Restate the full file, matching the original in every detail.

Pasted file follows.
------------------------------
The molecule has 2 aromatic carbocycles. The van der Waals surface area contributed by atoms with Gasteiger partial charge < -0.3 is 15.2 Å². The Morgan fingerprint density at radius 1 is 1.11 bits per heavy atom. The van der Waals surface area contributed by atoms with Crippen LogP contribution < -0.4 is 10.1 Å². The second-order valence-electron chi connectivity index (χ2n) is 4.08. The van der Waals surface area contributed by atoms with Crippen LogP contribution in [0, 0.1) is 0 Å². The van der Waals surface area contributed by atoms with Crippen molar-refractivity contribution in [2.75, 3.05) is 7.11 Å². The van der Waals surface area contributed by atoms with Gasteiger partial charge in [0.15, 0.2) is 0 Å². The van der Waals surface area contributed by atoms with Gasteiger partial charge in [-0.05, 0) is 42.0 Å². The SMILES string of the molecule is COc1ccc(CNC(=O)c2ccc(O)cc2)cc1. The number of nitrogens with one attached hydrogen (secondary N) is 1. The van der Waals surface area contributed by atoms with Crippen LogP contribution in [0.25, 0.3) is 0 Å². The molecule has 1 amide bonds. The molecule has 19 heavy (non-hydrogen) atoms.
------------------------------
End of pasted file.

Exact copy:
The molecule has 2 aromatic carbocycles. The van der Waals surface area contributed by atoms with Gasteiger partial charge < -0.3 is 15.2 Å². The Morgan fingerprint density at radius 1 is 1.11 bits per heavy atom. The van der Waals surface area contributed by atoms with Crippen LogP contribution < -0.4 is 10.1 Å². The second-order valence-electron chi connectivity index (χ2n) is 4.08. The van der Waals surface area contributed by atoms with Crippen LogP contribution in [0, 0.1) is 0 Å². The van der Waals surface area contributed by atoms with Crippen molar-refractivity contribution in [2.75, 3.05) is 7.11 Å². The van der Waals surface area contributed by atoms with Gasteiger partial charge in [0.15, 0.2) is 0 Å². The van der Waals surface area contributed by atoms with Gasteiger partial charge in [-0.05, 0) is 42.0 Å². The SMILES string of the molecule is COc1ccc(CNC(=O)c2ccc(O)cc2)cc1. The number of nitrogens with one attached hydrogen (secondary N) is 1. The van der Waals surface area contributed by atoms with Crippen LogP contribution in [0.25, 0.3) is 0 Å². The molecule has 1 amide bonds. The molecule has 19 heavy (non-hydrogen) atoms.